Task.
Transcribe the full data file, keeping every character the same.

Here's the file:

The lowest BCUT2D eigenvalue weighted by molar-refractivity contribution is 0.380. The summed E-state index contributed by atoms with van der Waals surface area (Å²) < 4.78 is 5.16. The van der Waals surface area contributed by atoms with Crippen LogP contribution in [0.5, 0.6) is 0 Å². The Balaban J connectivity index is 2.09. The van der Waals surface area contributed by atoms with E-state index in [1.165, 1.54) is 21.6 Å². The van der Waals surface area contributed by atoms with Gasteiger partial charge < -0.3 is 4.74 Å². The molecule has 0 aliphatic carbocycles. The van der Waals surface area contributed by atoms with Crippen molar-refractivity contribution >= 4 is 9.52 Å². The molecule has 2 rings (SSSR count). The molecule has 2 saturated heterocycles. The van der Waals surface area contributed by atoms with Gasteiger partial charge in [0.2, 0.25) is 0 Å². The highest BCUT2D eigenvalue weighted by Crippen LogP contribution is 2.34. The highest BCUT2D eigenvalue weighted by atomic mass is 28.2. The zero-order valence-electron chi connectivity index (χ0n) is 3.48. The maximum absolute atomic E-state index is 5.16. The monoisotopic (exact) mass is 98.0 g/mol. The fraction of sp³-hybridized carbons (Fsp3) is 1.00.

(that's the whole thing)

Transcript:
The lowest BCUT2D eigenvalue weighted by molar-refractivity contribution is 0.380. The summed E-state index contributed by atoms with van der Waals surface area (Å²) < 4.78 is 5.16. The van der Waals surface area contributed by atoms with Crippen LogP contribution in [0.5, 0.6) is 0 Å². The Balaban J connectivity index is 2.09. The van der Waals surface area contributed by atoms with E-state index in [1.165, 1.54) is 21.6 Å². The van der Waals surface area contributed by atoms with Gasteiger partial charge < -0.3 is 4.74 Å². The molecule has 0 aliphatic carbocycles. The van der Waals surface area contributed by atoms with Crippen molar-refractivity contribution >= 4 is 9.52 Å². The molecule has 2 rings (SSSR count). The molecule has 2 saturated heterocycles. The van der Waals surface area contributed by atoms with Gasteiger partial charge in [0.2, 0.25) is 0 Å². The highest BCUT2D eigenvalue weighted by Crippen LogP contribution is 2.34. The highest BCUT2D eigenvalue weighted by atomic mass is 28.2. The zero-order valence-electron chi connectivity index (χ0n) is 3.48. The maximum absolute atomic E-state index is 5.16. The monoisotopic (exact) mass is 98.0 g/mol. The fraction of sp³-hybridized carbons (Fsp3) is 1.00.